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The Asia-Pacific Journal: Japan Focus
In-depth critical analysis of the forces shaping the Asia-Pacific...and the world.

The Enola Gay In a Truly Terrifying Light

by Courtland Milloy

After attending opening day at the National Air and Space Museum annex in Northern Virginia on Monday, four visitors from Japan returned to the home of their hosts on Capitol Hill for rest and reflection.

"It was so big, huge," Tamiko Tomonaga, 74, said through a translator. "In the sky, the B-29s looked so small."

The Japanese visitors, three men and a woman, were survivors of the atomic bombs dropped by the United States on Hiroshima and Nagasaki during World War II. And they had just seen the airplane that had dropped one of those bombs -- the B-29 Superfortress known as Enola Gay.

"Can you please explain why the pilot would put his mother's name on such a plane?" Minoru Nishino, 71, asked softly. "In Japan, mothers and sweethearts represent life and love, not war and death."

Two of the guests were from Hiroshima, which was destroyed by a bomb dropped by the Enola Gay on Aug. 6, 1945, and two were from Nagasaki, which was destroyed three days later by a bomb dropped by a B-29 called Bock's Car.

At the museum annex, the group took part in a peaceful protest of the Smithsonian Institution's decision to display the Enola Gay without mentioning the devastation caused by the first explosion of an atomic bomb over a civilian population.

However, when another group of protesters became disruptive and a bottle of red paint was tossed at the airplane, the survivors, called Hibakusha in Japan, moved away. They didn't come to refight World War II; they just don't want what happened to them to be forgotten.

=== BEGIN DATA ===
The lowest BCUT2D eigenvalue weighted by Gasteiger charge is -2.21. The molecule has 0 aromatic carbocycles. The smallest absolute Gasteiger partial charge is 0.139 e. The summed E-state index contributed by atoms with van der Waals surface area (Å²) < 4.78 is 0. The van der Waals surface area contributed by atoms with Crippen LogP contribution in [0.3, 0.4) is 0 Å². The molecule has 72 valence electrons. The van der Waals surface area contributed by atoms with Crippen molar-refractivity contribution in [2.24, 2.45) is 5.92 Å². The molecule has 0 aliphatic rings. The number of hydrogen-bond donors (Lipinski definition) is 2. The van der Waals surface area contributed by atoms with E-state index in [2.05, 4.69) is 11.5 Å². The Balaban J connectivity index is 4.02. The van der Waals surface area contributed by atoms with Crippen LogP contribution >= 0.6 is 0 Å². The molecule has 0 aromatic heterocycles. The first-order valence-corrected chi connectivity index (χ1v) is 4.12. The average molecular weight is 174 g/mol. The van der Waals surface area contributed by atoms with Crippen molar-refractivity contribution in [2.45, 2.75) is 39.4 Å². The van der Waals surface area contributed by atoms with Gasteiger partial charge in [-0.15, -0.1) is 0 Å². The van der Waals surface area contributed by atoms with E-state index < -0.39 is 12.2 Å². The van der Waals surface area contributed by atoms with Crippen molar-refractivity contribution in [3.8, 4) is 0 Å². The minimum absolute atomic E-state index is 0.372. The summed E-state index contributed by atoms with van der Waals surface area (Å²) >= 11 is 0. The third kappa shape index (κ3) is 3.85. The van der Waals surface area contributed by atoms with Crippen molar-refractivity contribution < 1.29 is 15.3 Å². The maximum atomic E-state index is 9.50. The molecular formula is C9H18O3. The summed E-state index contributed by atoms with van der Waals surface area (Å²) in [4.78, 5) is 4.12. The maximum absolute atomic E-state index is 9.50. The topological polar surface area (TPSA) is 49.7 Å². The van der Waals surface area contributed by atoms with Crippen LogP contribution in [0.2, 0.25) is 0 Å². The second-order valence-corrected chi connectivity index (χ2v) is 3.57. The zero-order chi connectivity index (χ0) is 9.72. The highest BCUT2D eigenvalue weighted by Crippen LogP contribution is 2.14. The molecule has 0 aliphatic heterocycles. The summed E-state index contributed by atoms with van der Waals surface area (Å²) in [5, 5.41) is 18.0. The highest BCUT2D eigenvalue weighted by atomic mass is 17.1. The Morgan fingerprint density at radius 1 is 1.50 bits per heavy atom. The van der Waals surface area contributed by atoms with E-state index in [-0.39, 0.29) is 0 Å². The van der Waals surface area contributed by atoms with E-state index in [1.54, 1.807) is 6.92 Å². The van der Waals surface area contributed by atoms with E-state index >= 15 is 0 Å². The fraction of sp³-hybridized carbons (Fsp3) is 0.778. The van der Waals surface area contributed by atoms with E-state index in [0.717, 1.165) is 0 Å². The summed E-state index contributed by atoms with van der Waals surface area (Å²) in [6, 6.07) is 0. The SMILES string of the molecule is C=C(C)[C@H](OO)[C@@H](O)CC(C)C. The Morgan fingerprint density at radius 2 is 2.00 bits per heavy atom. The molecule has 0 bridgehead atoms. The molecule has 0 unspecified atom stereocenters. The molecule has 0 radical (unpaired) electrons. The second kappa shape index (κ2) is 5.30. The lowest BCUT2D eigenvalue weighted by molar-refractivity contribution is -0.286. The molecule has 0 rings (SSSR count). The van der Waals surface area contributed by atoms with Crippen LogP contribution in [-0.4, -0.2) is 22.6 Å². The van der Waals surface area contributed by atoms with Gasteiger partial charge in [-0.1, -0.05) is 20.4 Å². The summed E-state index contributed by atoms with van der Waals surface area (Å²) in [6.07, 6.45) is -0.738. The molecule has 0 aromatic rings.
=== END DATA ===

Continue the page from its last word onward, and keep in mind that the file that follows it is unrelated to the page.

"I was 13 when I saw this airplane crossing the sky, just before I was blown to the ground with my skin peeling off," Nishino recalled.

"I was angry and in pain. I saw my classmates on fire around me, and I wanted to cry out. But I couldn't cry out. I just thought, 'What is going on?' "

Asked how he felt, looking at the Enola Gay 58 years later, he said: "I wanted to cry out, just like before. But I couldn't. I just looked at it and thought, 'What is going on?' "

The group represented a confederation of atomic bomb survivors known as Nihon Hidankyo. A statement by Nihon read, in part: "Nuclear weapons cannot exist with humans. Nuclear weapons are not only weapons of mass destruction. They are weapons of mass extinction."

At least eight countries possess nuclear weapons, and as many as 40 are believed to have the ability to produce them, according to the International Atomic Energy Agency.

The Hibakusha cause is much bigger than the protest against the Enola Gay. But as the visitors looked over the restored and polished warplane, nothing loomed larger than remembrances of its horrible payload.

Terumi Tanaka was 13 when the atomic bomb fell on Nagasaki. More than 70,000 people were killed -- 60 percent of them women, children and seniors.

"It was so sad. I felt the tears about to come down," Tanaka, 71, said of his visit to the museum. "Seeing all the fighter planes on display, I realized this was a war museum. What we need are more peace museums."

Hirotami Yamada, 72, was at school in Nagasaki when he heard the air raid sirens. He was 14. He recalled a flash, followed by a blast of heat and radiation -- the latter of which eventually killed everyone else in his family.

"I did not see or hear the plane, so I had no idea why everything was on fire," Yamada recalled. "Now, I've finally seen the plane, not the same plane, but still a B-29. I thought: 'Oh, so this is it. This is what dropped the bomb that destroyed my family.' "

Tomonaga was 16, living in Hiroshima and studying to become a nurse when the bomb fell. Her fear of B-29s persists, she said, but seeing the Enola Gay also strengthened her resolve to work for peace.

"There is a divide -- survivors and the dead," she said. "I believe I was allowed to live to let the voices of the others be heard, to give their testimony and help bring about a world without such weapons."

Nishino nodded. "So many died in a flash, never knowing what happened," he said. "When I die, I will cross the divide and tell them what happened. I will tell them that I saw the Enola Gay."


This article appeared in The Washington Post on December 17, 2003. Posted at Japan Focus December 23, 2003.



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Authors: For all articles by the author, click on author's name.   Courtland Milloy